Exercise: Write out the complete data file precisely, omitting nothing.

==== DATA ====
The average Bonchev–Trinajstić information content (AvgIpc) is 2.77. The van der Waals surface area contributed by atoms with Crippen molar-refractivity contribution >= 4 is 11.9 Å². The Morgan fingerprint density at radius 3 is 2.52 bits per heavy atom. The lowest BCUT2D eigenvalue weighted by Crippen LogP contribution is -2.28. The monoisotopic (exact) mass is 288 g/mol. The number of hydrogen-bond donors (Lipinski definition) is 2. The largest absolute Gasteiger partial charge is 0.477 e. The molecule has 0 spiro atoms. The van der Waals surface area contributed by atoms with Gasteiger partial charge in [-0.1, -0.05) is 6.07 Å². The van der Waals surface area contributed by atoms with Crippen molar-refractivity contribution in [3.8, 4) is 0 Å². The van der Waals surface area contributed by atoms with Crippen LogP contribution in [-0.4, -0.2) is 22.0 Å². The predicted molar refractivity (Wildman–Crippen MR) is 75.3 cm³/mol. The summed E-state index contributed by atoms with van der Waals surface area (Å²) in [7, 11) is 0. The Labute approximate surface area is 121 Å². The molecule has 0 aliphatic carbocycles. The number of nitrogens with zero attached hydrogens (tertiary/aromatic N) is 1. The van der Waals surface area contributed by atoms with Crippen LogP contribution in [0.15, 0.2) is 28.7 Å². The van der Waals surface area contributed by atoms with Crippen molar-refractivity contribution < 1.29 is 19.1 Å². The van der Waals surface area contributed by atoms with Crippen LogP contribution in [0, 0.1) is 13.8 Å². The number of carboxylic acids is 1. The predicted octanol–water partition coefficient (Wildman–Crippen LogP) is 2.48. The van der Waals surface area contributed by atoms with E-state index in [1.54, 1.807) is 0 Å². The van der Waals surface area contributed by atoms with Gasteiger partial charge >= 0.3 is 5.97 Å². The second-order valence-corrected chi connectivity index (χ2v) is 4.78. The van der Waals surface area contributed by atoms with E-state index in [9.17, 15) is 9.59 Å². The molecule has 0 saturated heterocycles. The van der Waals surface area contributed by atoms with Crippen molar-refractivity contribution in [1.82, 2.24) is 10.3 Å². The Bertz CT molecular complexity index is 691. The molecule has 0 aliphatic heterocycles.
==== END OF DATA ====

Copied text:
The average Bonchev–Trinajstić information content (AvgIpc) is 2.77. The van der Waals surface area contributed by atoms with Crippen molar-refractivity contribution >= 4 is 11.9 Å². The Morgan fingerprint density at radius 3 is 2.52 bits per heavy atom. The lowest BCUT2D eigenvalue weighted by Crippen LogP contribution is -2.28. The monoisotopic (exact) mass is 288 g/mol. The number of hydrogen-bond donors (Lipinski definition) is 2. The largest absolute Gasteiger partial charge is 0.477 e. The molecule has 0 spiro atoms. The van der Waals surface area contributed by atoms with Gasteiger partial charge in [-0.1, -0.05) is 6.07 Å². The van der Waals surface area contributed by atoms with Crippen molar-refractivity contribution in [3.8, 4) is 0 Å². The van der Waals surface area contributed by atoms with Crippen LogP contribution in [-0.4, -0.2) is 22.0 Å². The predicted molar refractivity (Wildman–Crippen MR) is 75.3 cm³/mol. The summed E-state index contributed by atoms with van der Waals surface area (Å²) in [7, 11) is 0. The Labute approximate surface area is 121 Å². The molecule has 0 aliphatic carbocycles. The number of nitrogens with zero attached hydrogens (tertiary/aromatic N) is 1. The van der Waals surface area contributed by atoms with Crippen LogP contribution in [0.15, 0.2) is 28.7 Å². The van der Waals surface area contributed by atoms with Crippen molar-refractivity contribution < 1.29 is 19.1 Å². The van der Waals surface area contributed by atoms with Crippen LogP contribution in [0, 0.1) is 13.8 Å². The number of carboxylic acids is 1. The predicted octanol–water partition coefficient (Wildman–Crippen LogP) is 2.48. The van der Waals surface area contributed by atoms with E-state index in [1.54, 1.807) is 0 Å². The van der Waals surface area contributed by atoms with Gasteiger partial charge >= 0.3 is 5.97 Å². The second-order valence-corrected chi connectivity index (χ2v) is 4.78. The van der Waals surface area contributed by atoms with E-state index in [9.17, 15) is 9.59 Å². The molecule has 0 saturated heterocycles. The van der Waals surface area contributed by atoms with Crippen molar-refractivity contribution in [1.82, 2.24) is 10.3 Å². The Bertz CT molecular complexity index is 691. The molecule has 0 aliphatic heterocycles.